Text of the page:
Abalu: The importance of travel


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Columnist Abalu believes that there is no substitute for the value of international experiences.

Omo Abalu

Being able to communicate with people from around the world is a key skill I believe everyone should possess. Iowa State University is a great place to start developing this skill because there are so many people from around the world here.

I was born in Ethiopia and I grew up there for about nine years. I went to an International Community School where there were students from virtually every country. From a very young age, I already started learning about different people because I lived in a diverse environment. I learned how to respect and tolerate people from other cultures, no matter how different we were.

I moved to Nigeria with my family in 2003 and I had to adjust to life in a different setting. I remember learning the Nigerian national anthem and the Hausa language. I went to boarding school for six years and I learned about the vast differences of people from different parts of Nigeria.

I was used to watching American and European movies and picturing what life might be like in the U.S., which eventually led me to coming to the university here. Of course, we cannot believe everything we see on TV, but I had to start from somewhere. Many movies depicted America as a perfect country where everything was in order and life was so much easier. I was excited to experience this paradise.

Now arrives the importance of traveling in order to experience what life is like in other countries.

I came to the U.S. and discovered it is not really the literal paradise I pictured in my mind from watching all those movies and reading all those books. Life was indeed not as easy as I thought.

One thing I have learned from being in the U.S. is that a great majority of people have to work very hard to be successful. Things do not come so easily to people who do not work hard to achieve their goals or dreams.

But sometimes I wonder how many people in the U.S. know about other countries.

In a 2011 CNN article by Natalie Avon, a report showed that 30 percent of U.S. citizens own passports. Maybe that number has increased during the years but it also shows that many Americans do not travel out of the country very often.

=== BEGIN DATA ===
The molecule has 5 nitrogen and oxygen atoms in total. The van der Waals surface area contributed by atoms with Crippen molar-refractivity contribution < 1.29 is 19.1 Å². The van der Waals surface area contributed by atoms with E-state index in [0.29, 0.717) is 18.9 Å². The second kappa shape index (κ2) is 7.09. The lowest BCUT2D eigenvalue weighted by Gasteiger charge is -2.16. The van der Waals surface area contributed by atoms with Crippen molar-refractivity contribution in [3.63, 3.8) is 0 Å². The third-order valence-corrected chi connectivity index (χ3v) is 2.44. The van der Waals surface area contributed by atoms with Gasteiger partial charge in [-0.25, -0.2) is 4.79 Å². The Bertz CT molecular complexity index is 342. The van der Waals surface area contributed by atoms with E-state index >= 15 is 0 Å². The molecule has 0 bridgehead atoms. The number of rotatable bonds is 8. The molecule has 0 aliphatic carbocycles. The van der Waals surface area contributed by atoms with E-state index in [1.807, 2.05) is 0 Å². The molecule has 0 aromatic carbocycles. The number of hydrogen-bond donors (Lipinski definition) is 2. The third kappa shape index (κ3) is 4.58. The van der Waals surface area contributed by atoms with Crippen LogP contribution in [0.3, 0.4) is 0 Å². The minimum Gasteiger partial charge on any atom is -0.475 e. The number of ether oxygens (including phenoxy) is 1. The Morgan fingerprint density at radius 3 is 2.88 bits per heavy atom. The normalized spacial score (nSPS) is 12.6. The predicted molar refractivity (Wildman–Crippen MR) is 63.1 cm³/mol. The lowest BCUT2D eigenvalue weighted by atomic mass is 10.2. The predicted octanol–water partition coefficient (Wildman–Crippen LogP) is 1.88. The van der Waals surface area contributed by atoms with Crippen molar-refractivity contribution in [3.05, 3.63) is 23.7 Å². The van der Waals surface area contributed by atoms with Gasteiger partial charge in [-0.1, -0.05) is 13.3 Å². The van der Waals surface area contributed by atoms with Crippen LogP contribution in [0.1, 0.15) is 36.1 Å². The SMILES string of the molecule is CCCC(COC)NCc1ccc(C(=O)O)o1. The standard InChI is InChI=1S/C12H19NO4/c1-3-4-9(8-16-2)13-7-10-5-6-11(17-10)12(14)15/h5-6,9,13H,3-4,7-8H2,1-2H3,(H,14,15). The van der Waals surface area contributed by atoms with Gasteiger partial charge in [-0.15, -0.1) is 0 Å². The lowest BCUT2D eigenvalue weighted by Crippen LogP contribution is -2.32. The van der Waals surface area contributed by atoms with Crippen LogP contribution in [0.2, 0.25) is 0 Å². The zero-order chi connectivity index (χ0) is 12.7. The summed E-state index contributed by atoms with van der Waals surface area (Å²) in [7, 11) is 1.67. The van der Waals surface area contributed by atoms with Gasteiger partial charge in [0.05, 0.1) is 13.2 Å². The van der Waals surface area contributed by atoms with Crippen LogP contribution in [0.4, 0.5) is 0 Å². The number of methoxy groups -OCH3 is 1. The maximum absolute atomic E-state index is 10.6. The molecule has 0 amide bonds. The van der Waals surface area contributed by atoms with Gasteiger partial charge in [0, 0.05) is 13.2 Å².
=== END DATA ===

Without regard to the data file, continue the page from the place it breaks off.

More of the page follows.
I have always felt that the U.S. passport is the key to the world. U.S. citizens can travel more freely because they do not need visas most times. I, on the other hand, would have to go through a rigorous process of documentation to obtain visas to travel to other countries. Although this may be discouraging to some, I still went out of my way to visit places like Mexico and Ghana, and I even plan on studying abroad in France.

Many people tell me that I am already studying abroad, so there is no need to travel. This is why it is good to experience some things yourself. Relying solely on media and what people tell you might not be enough. Imagine if I never visited the U.S. and I stuck to the idea that America is so perfect, based off of what I saw on television.

I have heard that French people are snobs, but I cannot rely solely on what I have heard and judge an entire group of people based on the ideas of others. It would be nice to experience the people for myself, so I can learn about them and confirm or dismiss whether they are actually snobs.  

The CNN article also stated how “Americans are comfortable in their own environment.” An international traveler, Matthew Kepnes, commented on the article saying, “Breaking outside anything that is your norm is scary. Our culture does not emphasize knowledge of the world. We’re more skeptical of it because we just don’t know about it.”

I agree with this to an extent, but if we do not break away from what we are used to, we limit our knowledge and scope of how we perceive people and things from other parts of the world.

Timothy Tesar works at the ISU Admissions Office and deals closely with International Students. He has traveled to numerous countries where he serves as an advocate for Iowa State and helps in recruiting students from around the world.

Getting out of one’s own comfort zone and experiencing new things is the best way to broaden one’s horizons,” Tesar said. “If you never leave your own community, you will have a very narrow view of the way the world works.” 

As college students, I know our budgets might limit our traveling capabilities but there are different methods to gain awareness.

You can start by watching the news and learning what is happening around you.

You can even keep it simple by traveling to different states in the U.S. New York, for example, is so diverse that it feels like there are 10 different countries all in one place. Experience a different side of the U.S. and try to see how people live differently from you.

You can befriend people from other countries and learn about them and their cultures. You can compare it to your own and you will appreciate your differences.

You can participate in one or more of the numerous study abroad programs. Some departments offer scholarships and financial aid for these trips. Take advantage of the opportunities.

Being able to experience different cultures helps you understand and learn more about the things that go on around the world and it will also help you appreciate your own culture. We should all expose ourselves to things we might not know. Ask questions, explore and educate yourselves about the differences this world has to offer.